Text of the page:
The good news is that these days we don’t base our values on moral excellence. We base them on meaning. People are always saying they want to lead a meaningful life. They want to do things that have “meaning.”
One great thing about meaning is it’s all about the emotions you yourself already have. We say that an experience has meaning when that tingly meaningful feeling wells up inside. Picture yourself shopping at a farmers market where everything’s locally grown. Do you feel the tingly meaningful feeling welling up inside? Of course you do!
As Congress sees a shutdown as increasingly inevitable, the president sees a chance to show more swagger.
Mr. Trump’s embrace of a shutdown has given lawmakers on both sides the freedom to throw up their hands and claim this whole mess is beyond their control. The mood around the Capitol is less one of urgency and activity than of fatalism. Last week, Richard Shelby, the chairman of the Senate Appropriations Committee, said Congress looked to be “headed down the road to nowhere.”
.. Not only did Speaker Paul Ryan fail to mobilize lawmakers for a vote on Mr. Trump’s $5 billion, but many lame-duck members couldn’t be bothered to show up for work at all. (Nothing like an electoral rout to take the starch out of a conference.) Counting, much less whipping, the vote became all but impossible. By Thursday, House leaders gave up and sent members home for a six-day weekend.
.. On the Senate side, Mr. Schumer’s office is insisting that everything depends on whether the Republican leader, Mitch McConnell, can persuade the president to embrace a deal that Democrats can live with. The latest offer on the table is for a one-year “continuing resolution,” or C.R., that would delay the fight by temporarily funding parts of the government at current levels.
Shutdowns are especially fertile ground for Mr. Trump because they pit him against a political establishment that, as he sees it, obstinately refuses to pay proper deference to his genius. He has repeatedly voiced frustration at Congress’s unwillingness to lie back and let him run things as he sees fit.
Threatening to throw the government into chaos — to furlough, or in the case of personnel deemed “essential,”withhold paychecks from hundreds of thousands of workers, includingFood and Drug Administration inspectors, Transportation Security Administration inspectors and, paradoxically, Border Patrol agents — lets him exact a bit of cathartic payback, reminding lawmakers just how uncomfortable he can make their lives.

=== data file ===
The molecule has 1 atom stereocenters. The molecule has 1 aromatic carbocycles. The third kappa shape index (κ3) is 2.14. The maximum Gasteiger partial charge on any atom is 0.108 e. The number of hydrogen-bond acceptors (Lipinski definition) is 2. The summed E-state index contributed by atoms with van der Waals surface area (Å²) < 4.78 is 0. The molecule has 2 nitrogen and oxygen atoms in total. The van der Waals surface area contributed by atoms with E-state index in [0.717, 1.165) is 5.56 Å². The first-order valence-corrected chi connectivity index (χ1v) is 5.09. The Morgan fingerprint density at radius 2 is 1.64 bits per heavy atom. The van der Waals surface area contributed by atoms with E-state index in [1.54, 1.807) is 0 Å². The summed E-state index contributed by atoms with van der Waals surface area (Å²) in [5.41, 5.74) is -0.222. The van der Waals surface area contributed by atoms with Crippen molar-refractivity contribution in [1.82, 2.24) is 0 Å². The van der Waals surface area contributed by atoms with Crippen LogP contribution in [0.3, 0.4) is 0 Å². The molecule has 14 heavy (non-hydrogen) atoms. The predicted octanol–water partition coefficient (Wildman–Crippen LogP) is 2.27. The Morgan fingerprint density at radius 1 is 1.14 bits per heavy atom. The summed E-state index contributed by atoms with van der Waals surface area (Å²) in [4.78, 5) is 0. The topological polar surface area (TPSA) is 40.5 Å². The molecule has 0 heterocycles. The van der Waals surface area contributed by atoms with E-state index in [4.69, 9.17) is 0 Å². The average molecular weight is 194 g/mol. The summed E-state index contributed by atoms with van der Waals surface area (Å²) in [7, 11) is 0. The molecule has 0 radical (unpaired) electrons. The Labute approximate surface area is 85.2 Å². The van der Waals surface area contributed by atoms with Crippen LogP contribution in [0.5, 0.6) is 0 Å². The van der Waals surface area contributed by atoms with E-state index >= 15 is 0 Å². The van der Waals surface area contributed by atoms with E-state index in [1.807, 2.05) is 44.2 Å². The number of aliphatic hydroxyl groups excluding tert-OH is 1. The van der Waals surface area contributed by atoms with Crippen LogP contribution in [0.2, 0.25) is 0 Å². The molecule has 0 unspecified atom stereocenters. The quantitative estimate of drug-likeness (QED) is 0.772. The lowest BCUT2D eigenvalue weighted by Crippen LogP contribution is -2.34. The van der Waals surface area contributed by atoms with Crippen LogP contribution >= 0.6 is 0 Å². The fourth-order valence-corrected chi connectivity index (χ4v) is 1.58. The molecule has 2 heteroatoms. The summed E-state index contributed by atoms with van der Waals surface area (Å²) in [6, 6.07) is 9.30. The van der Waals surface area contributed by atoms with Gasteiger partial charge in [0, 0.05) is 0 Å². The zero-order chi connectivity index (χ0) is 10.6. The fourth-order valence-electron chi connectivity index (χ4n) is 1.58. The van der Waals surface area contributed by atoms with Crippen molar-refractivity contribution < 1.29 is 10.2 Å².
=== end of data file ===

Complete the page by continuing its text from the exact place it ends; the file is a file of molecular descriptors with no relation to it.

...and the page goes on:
Chest thumping and trash talking remain central to Mr. Trump’s brand as a disrupter. His followers thrill to him precisely because of his pugilistic, vaguely unhinged personality. The more he rails against politics as usual, the more his base swoons.
As for those who see Mr. Trump as behaving like a petulant toddler, he doesn’t have to face their electoral judgment for another two years — an eternity in politics.
For now, the president can relish playing the tough guy. Even if he winds up folding, he’ll doubtless toss out some alternative facts and declare victory. As usual, he has ensured that this holiday season’s drama is all about him.
Yes, I have. Several years ago, I was invited to be a tag-along at a dinner with The Donald by some very influential friends in the Boca Raton area. I wouldn’t say I was particularly excited, but hey, who doesn’t love a little dinner theatre every now and again?
He. Would. Not. Shut. Up. About. Himself.
The entirety of the two-hour dinner (amazingly, in retrospect, not at a Trump-branded establishment) was devoted to a single speaker and a single subject: The Donald, as narrated by The Donald. His business acumen. His latest coup of a deal. His fabulous lifestyle, his plane, his prowess with the ladies (Melania was not in attendance, and he leered at any server with a skirt). Any time anyone tried to get a word in edgewise to perhaps discuss a business deal or a point of common interest, he would immediately turn it back onto himself, with phrases like “Oh, that reminds me of when I…”
He is exactly the man I met years ago. The media portrays him as a self-absorbed, narcissistic buffoon, and that is who I found him to be. He did actually speak entirely in complete sentences during the dinner; I believe that when he takes the podium, he is actually terrified, and his brain leaps from topic to topic, attempting to gain applause. Perhaps that’s why he seems so scattered. He was less so at dinner, but then again, there were only 12 of us in total, and most at the table were ardent fans from whom he had to win no approval. I was not. He probably hated me for it. ¯\_(ツ)_/¯
I found him to be a cravenly self-seeking yet painfully ordinary man. Were it not for his “pedigree,” he would be the guy permanently seated at the far end of the bar that nobody wants to talk to. Yes, money talks, but that doesn’t mean you have to listen. I did, but I wouldn’t have missed anything had I not.